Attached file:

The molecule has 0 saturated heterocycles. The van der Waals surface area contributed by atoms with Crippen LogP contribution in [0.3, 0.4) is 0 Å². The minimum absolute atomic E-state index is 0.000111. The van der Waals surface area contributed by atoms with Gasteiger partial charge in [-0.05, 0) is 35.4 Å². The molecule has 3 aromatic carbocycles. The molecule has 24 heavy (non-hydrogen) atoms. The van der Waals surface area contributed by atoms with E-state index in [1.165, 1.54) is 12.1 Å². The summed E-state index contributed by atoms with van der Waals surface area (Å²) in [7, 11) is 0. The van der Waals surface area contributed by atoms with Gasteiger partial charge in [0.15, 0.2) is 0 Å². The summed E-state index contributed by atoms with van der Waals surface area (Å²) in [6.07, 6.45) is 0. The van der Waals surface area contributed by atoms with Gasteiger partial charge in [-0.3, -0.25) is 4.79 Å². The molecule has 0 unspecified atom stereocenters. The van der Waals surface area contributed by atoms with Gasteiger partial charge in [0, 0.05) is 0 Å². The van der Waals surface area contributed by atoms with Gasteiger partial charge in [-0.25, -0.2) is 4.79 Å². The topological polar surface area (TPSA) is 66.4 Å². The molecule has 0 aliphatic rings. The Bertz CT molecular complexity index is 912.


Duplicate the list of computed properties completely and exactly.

The molecule has 0 saturated heterocycles. The van der Waals surface area contributed by atoms with Crippen LogP contribution in [0.3, 0.4) is 0 Å². The minimum absolute atomic E-state index is 0.000111. The van der Waals surface area contributed by atoms with Gasteiger partial charge in [-0.05, 0) is 35.4 Å². The molecule has 3 aromatic carbocycles. The molecule has 24 heavy (non-hydrogen) atoms. The van der Waals surface area contributed by atoms with E-state index in [1.165, 1.54) is 12.1 Å². The summed E-state index contributed by atoms with van der Waals surface area (Å²) in [7, 11) is 0. The van der Waals surface area contributed by atoms with Gasteiger partial charge in [0.15, 0.2) is 0 Å². The summed E-state index contributed by atoms with van der Waals surface area (Å²) in [6.07, 6.45) is 0. The van der Waals surface area contributed by atoms with Gasteiger partial charge in [-0.3, -0.25) is 4.79 Å². The molecule has 0 unspecified atom stereocenters. The van der Waals surface area contributed by atoms with Gasteiger partial charge in [0, 0.05) is 0 Å². The van der Waals surface area contributed by atoms with Gasteiger partial charge in [-0.25, -0.2) is 4.79 Å². The topological polar surface area (TPSA) is 66.4 Å². The molecule has 0 aliphatic rings. The Bertz CT molecular complexity index is 912.